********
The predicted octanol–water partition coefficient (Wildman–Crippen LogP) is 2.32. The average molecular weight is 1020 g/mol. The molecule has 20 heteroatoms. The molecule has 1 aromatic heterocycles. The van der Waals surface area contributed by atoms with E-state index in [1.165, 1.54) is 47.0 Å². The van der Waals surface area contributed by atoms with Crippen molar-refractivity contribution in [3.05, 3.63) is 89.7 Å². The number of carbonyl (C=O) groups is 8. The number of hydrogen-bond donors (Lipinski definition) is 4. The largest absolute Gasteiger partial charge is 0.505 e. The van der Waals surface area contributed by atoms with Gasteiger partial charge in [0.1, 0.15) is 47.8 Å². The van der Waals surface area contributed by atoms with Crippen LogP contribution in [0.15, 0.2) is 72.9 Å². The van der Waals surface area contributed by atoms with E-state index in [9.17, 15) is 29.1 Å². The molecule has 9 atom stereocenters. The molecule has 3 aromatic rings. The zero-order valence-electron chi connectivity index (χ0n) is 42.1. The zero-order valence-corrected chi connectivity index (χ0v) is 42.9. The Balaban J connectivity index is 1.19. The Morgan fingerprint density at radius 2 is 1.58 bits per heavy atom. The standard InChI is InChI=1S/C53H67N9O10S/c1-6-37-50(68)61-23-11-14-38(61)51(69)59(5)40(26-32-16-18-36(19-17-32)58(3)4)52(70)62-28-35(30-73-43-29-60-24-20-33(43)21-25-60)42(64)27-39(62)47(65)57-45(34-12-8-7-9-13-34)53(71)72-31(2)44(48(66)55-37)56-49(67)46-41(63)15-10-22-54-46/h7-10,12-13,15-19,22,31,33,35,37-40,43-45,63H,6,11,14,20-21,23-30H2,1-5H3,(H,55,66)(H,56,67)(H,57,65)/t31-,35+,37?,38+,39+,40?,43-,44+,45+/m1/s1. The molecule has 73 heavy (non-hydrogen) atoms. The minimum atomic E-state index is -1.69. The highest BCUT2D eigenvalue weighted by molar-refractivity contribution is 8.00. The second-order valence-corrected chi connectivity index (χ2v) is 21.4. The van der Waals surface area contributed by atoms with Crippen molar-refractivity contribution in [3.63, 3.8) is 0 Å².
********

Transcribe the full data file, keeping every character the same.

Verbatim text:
The predicted octanol–water partition coefficient (Wildman–Crippen LogP) is 2.32. The average molecular weight is 1020 g/mol. The molecule has 20 heteroatoms. The molecule has 1 aromatic heterocycles. The van der Waals surface area contributed by atoms with E-state index in [1.165, 1.54) is 47.0 Å². The van der Waals surface area contributed by atoms with Crippen molar-refractivity contribution in [3.05, 3.63) is 89.7 Å². The number of carbonyl (C=O) groups is 8. The number of hydrogen-bond donors (Lipinski definition) is 4. The largest absolute Gasteiger partial charge is 0.505 e. The van der Waals surface area contributed by atoms with Gasteiger partial charge in [0.1, 0.15) is 47.8 Å². The van der Waals surface area contributed by atoms with Crippen LogP contribution in [0.15, 0.2) is 72.9 Å². The van der Waals surface area contributed by atoms with E-state index in [9.17, 15) is 29.1 Å². The molecule has 9 atom stereocenters. The molecule has 3 aromatic rings. The zero-order valence-electron chi connectivity index (χ0n) is 42.1. The zero-order valence-corrected chi connectivity index (χ0v) is 42.9. The Balaban J connectivity index is 1.19. The Morgan fingerprint density at radius 2 is 1.58 bits per heavy atom. The standard InChI is InChI=1S/C53H67N9O10S/c1-6-37-50(68)61-23-11-14-38(61)51(69)59(5)40(26-32-16-18-36(19-17-32)58(3)4)52(70)62-28-35(30-73-43-29-60-24-20-33(43)21-25-60)42(64)27-39(62)47(65)57-45(34-12-8-7-9-13-34)53(71)72-31(2)44(48(66)55-37)56-49(67)46-41(63)15-10-22-54-46/h7-10,12-13,15-19,22,31,33,35,37-40,43-45,63H,6,11,14,20-21,23-30H2,1-5H3,(H,55,66)(H,56,67)(H,57,65)/t31-,35+,37?,38+,39+,40?,43-,44+,45+/m1/s1. The molecule has 73 heavy (non-hydrogen) atoms. The minimum atomic E-state index is -1.69. The highest BCUT2D eigenvalue weighted by molar-refractivity contribution is 8.00. The second-order valence-corrected chi connectivity index (χ2v) is 21.4. The van der Waals surface area contributed by atoms with Crippen molar-refractivity contribution in [3.63, 3.8) is 0 Å².